8. The method according to claim 1, where the process of learning will be enhanced by the use of certain types of words in certain areas where those types of words relate directly to the area of brain-access. The effects of claim 2 will be enhanced by the use of “sight” words (e.g. “Picture a researcher in his blue cubicle.”). The effects of claim 4 will be enhanced by “physical” words (e.g. The researcher will hand-off the information to his supervisor.”).m 5 will be enhanced by the use of “sound” words (e.g. “Lets hear what an experienced researcher says about data retrieval.”).

9. The method according to claim 1, where the size of the “page” is larger than the average paperback page so as to take up a larger percentage of the viewer's field of vision so as to force the direction of the viewers eyes (although not to a degree that causes distress) to more effectively stimulate the brain.

10. The method according to claim 1, where the “page” may extend across a two-page spread of a book.

11. That using this process in a layout that uses many different forms of information will also have the effect of improving the intelligence of the reader by repeatedly stimulating those many areas of the brain.

12. That stimulating the brain in many different ways will increase the “mental agility” of the brain and so help to maintain the reader's mental vigor into old age.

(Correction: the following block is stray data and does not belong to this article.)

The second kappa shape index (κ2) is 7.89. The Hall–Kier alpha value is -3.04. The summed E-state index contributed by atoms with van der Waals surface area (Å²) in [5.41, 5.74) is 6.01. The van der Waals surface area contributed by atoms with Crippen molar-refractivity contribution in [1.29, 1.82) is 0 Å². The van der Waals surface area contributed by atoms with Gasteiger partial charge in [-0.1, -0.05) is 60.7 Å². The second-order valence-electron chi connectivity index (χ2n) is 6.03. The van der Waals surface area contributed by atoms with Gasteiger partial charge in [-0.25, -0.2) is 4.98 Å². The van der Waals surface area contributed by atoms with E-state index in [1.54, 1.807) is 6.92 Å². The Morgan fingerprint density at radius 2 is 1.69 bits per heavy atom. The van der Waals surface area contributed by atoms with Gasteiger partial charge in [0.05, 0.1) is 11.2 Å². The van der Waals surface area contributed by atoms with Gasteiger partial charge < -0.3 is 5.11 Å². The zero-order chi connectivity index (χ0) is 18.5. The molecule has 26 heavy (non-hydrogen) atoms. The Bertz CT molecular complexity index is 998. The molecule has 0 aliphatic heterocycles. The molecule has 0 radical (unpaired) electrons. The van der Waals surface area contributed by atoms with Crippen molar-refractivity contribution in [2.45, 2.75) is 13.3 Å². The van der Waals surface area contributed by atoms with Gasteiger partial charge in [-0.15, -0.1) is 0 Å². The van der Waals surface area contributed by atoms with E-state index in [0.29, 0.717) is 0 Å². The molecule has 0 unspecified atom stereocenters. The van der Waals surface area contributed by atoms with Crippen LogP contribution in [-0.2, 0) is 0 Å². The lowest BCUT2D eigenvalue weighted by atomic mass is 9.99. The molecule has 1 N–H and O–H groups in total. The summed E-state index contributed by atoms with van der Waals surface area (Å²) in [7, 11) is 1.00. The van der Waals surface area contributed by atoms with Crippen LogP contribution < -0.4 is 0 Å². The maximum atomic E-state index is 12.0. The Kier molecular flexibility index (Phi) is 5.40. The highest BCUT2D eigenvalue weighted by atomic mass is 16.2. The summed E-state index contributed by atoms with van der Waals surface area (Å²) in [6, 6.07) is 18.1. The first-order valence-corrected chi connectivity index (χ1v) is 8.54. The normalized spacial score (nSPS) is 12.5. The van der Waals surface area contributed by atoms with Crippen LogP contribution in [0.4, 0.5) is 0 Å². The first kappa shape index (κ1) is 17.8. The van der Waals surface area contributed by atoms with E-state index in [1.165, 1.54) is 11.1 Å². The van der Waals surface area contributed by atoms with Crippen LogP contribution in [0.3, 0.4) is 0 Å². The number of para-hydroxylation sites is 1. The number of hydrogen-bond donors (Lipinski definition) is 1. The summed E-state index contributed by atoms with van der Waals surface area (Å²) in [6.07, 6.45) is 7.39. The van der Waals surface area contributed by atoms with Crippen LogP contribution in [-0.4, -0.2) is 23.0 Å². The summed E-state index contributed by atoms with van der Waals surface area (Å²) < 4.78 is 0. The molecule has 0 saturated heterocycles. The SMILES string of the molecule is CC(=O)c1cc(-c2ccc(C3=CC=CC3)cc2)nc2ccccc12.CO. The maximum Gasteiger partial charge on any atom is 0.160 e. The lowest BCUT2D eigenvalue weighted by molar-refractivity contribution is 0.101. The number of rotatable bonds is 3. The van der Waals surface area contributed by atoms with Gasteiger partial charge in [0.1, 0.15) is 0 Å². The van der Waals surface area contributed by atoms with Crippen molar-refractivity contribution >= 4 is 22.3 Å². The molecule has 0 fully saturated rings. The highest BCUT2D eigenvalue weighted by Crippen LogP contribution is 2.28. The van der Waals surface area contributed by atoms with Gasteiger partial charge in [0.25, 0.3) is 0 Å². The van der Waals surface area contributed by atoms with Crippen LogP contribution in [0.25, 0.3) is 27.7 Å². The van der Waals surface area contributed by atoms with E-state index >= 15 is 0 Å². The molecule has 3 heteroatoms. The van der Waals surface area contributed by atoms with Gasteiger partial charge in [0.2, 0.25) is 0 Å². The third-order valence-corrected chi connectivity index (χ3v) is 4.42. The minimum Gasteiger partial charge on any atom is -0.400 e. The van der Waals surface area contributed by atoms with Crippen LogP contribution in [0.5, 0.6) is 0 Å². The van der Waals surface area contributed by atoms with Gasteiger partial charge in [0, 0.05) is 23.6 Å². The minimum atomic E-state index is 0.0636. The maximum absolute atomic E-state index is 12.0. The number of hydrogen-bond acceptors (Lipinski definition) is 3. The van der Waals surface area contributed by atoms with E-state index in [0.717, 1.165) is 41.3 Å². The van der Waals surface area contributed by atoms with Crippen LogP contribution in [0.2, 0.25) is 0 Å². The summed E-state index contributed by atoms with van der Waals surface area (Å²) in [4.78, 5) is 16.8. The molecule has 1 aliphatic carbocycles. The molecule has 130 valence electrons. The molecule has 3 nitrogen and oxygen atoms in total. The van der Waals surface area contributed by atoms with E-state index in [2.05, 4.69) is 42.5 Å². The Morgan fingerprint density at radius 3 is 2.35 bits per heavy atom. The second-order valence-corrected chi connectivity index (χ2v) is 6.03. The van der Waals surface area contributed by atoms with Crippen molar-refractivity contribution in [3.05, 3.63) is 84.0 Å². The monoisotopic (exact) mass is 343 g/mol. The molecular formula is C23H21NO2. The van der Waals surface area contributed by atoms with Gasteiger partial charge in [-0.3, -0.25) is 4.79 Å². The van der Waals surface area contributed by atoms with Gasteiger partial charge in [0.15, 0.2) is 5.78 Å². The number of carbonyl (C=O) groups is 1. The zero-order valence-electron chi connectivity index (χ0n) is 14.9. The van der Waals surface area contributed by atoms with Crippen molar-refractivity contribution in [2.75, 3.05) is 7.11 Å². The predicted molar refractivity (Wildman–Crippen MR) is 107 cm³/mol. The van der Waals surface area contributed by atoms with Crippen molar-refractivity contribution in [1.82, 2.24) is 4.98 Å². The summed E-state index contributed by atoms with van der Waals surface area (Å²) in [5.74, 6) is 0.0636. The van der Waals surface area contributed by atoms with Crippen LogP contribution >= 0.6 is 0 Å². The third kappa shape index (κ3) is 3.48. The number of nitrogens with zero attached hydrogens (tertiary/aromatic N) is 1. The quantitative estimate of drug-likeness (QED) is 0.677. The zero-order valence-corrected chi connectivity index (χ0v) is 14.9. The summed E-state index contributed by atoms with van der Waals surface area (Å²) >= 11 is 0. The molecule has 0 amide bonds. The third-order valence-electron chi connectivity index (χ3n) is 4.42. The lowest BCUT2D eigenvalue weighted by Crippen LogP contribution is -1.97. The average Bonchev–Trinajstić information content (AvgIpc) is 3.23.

U.S. Patent Documents:

  • U.S. Pat. No. 4,456,347
  • Date: June 1984
  • Inventor: Stahly
  • Class: 351/158
  • U.S. Pat. No. 4,728,293
  • Date: March 1988
  • Inventor: Kole
  • Class: 434/236
  • U.S. Pat. No. 5,352,181
  • Date: October 1994
  • Inventor: Mark
  • Class: 600/28
  • U.S. Pat. No. 5,516,290
  • Date: April 1996
  • Inventor: Quigley, et al
  • Class: 434/129
  • U.S. Pat. No. 5,568,924
  • Date: October 1996
  • Inventor: Katsuren
  • Class: 273/292
  • U.S. Pat. No. 5,871,211
  • Date: February 1999
  • Inventor: Was
  • Class: 273/242
  • U.S. Pat. No. 5,904,916
  • Date: May 1999
  • Inventor: Hirsch
  • Class: 424/45
  • U.S. Pat. No. 6,141,797
  • Date: November 2000
  • Inventor: Buck
  • Class: 2/15
  • U.S. Pat. No. 6,259,889
  • Date: July 2001
  • Inventor: LaDue; Christoph Karl
  • Class: 434/308
  • U.S. Pat. No. 6,431,874
  • Date: August 2002
  • Inventor: Goen
  • Class: 434/262


  • Neal J. Cohen, http://www.beckman.uiuc.edu/faculty/cohen.html
  • Richard Bolstad, http://www.nlp.org/research.htm
  • http://www.dreamweb.ch/don/nlp.htm
  • Grinder & Bandler, The Structure of Magic, 1975
  • Grinder & Bandler, Frogs into Princes, 1978
  • Grinder, Bandler & DeLozier, Neuro-Linguistic Programming; Volume 1, 1980
  • Ned Hermann, The Whole Brain Business Book, 1996
  • Robert Horn, Visual Language: Global Communication For The 21st Century, 1999
  • D. A. Bernstien, et. al., Psychology (5th Edition), 2000
  • S. F. Davis & J. J. Palladino, Psychology (3rd Edition), 2000